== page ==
The Lean-Agile PMO

No, the project management office (PMO) isn’t dead, it’s just different since agile came along. In an organization that does not use agile approaches, a traditional PMO might do everything from prioritizing projects, assigning people or resources to projects, managing the execution of projects, and promoting project management practices. In an agile organization, the role of a Lean-Agile PMO is similar although it acts more as an enabler rather than an overlord.

The role of a Lean-Agile PMO is to deliver value to the organization via:

  • Enabling the organization to decide how to best use people and resources
  • Managing the who/what/when of work done by agile teams
  • Promoting agile values and practices


The Lean-Agile PMO serves the organization so that:

  • Backlogs and work in process align with the organization’s strategy and reflect stakeholder priorities.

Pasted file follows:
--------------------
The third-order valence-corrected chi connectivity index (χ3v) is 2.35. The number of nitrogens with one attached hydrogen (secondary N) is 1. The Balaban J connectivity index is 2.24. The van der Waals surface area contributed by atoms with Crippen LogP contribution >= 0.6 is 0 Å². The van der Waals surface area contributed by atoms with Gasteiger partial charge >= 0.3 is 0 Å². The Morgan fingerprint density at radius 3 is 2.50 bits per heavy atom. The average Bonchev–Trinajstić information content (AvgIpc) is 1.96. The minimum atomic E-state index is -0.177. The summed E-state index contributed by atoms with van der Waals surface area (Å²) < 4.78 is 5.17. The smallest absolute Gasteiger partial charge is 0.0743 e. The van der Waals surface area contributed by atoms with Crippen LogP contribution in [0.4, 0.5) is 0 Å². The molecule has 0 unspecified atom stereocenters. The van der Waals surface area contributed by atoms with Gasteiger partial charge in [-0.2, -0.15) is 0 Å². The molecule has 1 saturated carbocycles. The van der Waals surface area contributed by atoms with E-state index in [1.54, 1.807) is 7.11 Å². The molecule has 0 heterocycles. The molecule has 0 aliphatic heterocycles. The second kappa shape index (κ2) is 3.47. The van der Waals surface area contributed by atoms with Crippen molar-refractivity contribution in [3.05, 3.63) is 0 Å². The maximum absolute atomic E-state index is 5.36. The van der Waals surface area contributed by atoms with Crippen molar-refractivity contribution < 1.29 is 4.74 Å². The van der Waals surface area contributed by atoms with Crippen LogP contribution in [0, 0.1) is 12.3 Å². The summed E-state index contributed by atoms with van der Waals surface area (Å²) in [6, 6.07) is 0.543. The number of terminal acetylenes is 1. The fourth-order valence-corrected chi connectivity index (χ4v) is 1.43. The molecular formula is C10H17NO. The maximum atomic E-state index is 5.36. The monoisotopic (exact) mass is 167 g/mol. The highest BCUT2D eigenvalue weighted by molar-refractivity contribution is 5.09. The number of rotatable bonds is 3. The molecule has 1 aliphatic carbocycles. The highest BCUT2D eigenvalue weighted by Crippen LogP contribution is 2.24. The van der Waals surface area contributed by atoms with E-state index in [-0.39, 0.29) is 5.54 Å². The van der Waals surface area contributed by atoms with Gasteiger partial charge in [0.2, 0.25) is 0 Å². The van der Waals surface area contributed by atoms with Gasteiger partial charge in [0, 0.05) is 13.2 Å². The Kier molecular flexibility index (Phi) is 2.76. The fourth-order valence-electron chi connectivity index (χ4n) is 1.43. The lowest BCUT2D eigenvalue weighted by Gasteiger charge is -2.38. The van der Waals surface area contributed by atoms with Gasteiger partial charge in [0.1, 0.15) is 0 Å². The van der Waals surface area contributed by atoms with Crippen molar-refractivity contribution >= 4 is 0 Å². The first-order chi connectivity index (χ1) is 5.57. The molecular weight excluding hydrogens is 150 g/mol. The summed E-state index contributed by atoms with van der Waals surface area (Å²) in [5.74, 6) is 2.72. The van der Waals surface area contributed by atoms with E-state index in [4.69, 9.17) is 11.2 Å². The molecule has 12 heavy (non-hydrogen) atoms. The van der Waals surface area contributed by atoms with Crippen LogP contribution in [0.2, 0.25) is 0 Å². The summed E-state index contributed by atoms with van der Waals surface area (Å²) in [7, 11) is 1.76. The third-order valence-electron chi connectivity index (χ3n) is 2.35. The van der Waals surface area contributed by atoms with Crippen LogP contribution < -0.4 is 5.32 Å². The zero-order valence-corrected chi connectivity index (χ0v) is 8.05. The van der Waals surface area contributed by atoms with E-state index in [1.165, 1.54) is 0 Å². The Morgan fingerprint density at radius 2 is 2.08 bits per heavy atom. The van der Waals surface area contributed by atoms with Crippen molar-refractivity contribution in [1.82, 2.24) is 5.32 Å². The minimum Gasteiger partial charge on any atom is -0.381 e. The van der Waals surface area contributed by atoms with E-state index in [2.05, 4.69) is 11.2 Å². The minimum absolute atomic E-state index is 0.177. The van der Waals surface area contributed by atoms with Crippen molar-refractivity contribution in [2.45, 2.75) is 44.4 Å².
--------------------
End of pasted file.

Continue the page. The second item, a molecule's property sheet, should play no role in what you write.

• Transparency and visibility help stakeholders know where their requests are in the funnel or when approved work will be completed. Stakeholders are better served by being able to tell them, in a timely fashion, if/when requested work will be done.
  • The prioritization and execution processes can be easily explained to stakeholders.
  • Planning & execution is done via right-weight, context-sensitive approaches (Agile or traditional PM) that best fit the work. Plans and deliverables are adjusted based on what has been learned from doing the work. Processes exist for intake, prioritization, planning, execution, and reporting.
  • Work is assigned to technology teams, people and other resources in an optimized and sustainable fashion.
  • A culture of shared ownership exists across the teams that are doing work and the stakeholders they serve.


  • The Lean-Agile PMO facilitates prioritization of work and routing it to teams.
  • It promotes agile values and practices as well as traditional project management practices. A PMO that is staffed with both agile practitioners and traditional project managers is uniquely positioned to support the organization in using the technique that best fits the situation.
  • The Lean-Agile PMO recognizes that an agile approach does not fit some types of work and adjusts the approach accordingly to get the best result. No room for purists here.
  • Where agile approaches do make sense, the PMO helps teams select the agile framework (Scrum, Kanban, etc.) that best applies to the situation.